A clinical diagnosis of complete form of pachydermoperiostosis was made for this patient because he manifested all three major features (pachydermia, periosteal proliferation and digital clubbing). To confirm the diagnosis, we carried out whole-exome sequencing after obtaining the patient's informed consent. Results showed a homozygous nonsense mutation c.1807C>T/p.R603* in the SLCO2A1 gene [Figure - 7], which is in agreement with our diagnosis. Further gene detection for his parents and affected brother was recommended but they refused it.

Figure 7: Whole-exome sequencing revealed a homozygous nonsense mutation c.1807C>T/p.R603* in the SLCO2A1 gene

Hypertrophic osteoarthropathy was described by Friedreich as “hyperostosis” in 1868. In 1935, Touraine, Solente and Gole introduced pachydermoperiostosis as a primary entity to differentiate it from the secondary hypertrophic osteoarthropathy, which is associated with intrathoracic disease and malignancy. There are three forms of pachydermoperiostosis: complete form with both skin and skeletal changes; incomplete form with skeletal changes but without pachydermia and “forme fruste” with pachydermia but minimal or no skeletal changes. Other associated symptoms include polyarthritis, blepharoptosis, seborrhea, acne and hyperhidrosis. Anemia, watery diarrhea, gastric hypertrophy and peptic ulcer have also been reported.[1]

Both autosomal recessive inheritance (HPGD mutation) and autosomal-dominant transmission (SLCO2A1 mutation) have been reported in pachydermoperiostosis cases. Clinical phenotypes of HPGD-deficient and SLCO2A1-deficient individuals are similar but SLCO2A1 mutation tends to affect males with disease onset peaking at puberty. The SLCO2A1 gene encodes prostaglandin transporter that is responsible for cellular uptake of prostaglandin E2, while the HPGD gene encodes 15-hydroxyprostaglandin dehydrogenase which catabolizes prostaglandin E2. Therefore, either HPGD or SLCO2A1 deficiency can contribute to chronically elevated prostaglandin E2 levels, explaining the clinical findings of skeletal and skin changes, as prostaglandin E2 can stimulate the activities of osteoclasts, osteoblasts and fibroblasts. So far, we found that more than 40 mutations in SLCO2A1 had been reported to cause pachydermoperiostosis.[2] c.1807C>T/p.R603* was previously described by Niizeki et al. in a case of compound heterozygous mutations, though no homozygous mutation had been reported earlier.[3]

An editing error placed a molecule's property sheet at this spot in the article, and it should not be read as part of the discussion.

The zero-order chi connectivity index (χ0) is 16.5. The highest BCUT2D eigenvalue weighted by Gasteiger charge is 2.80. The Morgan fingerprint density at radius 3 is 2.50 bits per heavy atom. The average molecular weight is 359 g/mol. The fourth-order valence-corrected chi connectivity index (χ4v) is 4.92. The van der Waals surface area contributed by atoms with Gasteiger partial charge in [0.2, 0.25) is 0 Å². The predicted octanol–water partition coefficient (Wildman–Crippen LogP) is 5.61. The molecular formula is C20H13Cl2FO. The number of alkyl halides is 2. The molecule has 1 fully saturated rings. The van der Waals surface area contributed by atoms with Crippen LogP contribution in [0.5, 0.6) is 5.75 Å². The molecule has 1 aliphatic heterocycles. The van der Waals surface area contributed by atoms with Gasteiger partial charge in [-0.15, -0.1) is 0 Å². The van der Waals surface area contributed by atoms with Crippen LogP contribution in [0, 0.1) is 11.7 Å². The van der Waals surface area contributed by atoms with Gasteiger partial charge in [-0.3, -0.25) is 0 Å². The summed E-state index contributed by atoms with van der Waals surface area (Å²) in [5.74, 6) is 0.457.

Several treatments have been proposed to treat pachydermoperiostosis. Nonsteroidal antiinflammatory drugs, systemic corticosteroids, colchicine and bisphosphonates can be used to reduce the pain due to osteoarthropathy. Etoricoxib, which inhibits cyclo-oxygenase-2, was reported to improve both the swelling of joints and the facial coarsening.[4] None of these medications were attempted in our patient as he had gastric ulcers and only mild arthralgia at rest. There have also been successful cases in which patients' facial appearance were improved by plastic surgery and botulinum toxin injection.[5],[6] However, surgery may not be an option until the disease becomes quiescent.

In conclusion, we report a case of pachydermoperiostosis with prominent cutis verticis gyrata. The diagnosis was based on clinical and radiologic findings and further confirmed by gene analysis. A homozygous c.1807C>T mutationin the SLCO2A1 gene responsible for pachydermoperiostosis was identified.

Declaration of patient consent

The authors certify that they have obtained all appropriate patient consent forms. In the form, the patient has given his consent for his images and other clinical information to be reported in the journal. The patient understands that name and initials will not be published and due efforts will be made to conceal identity, but anonymity cannot be guaranteed.

Financial support and sponsorship


Conflicts of interest

There are no conflicts of interest.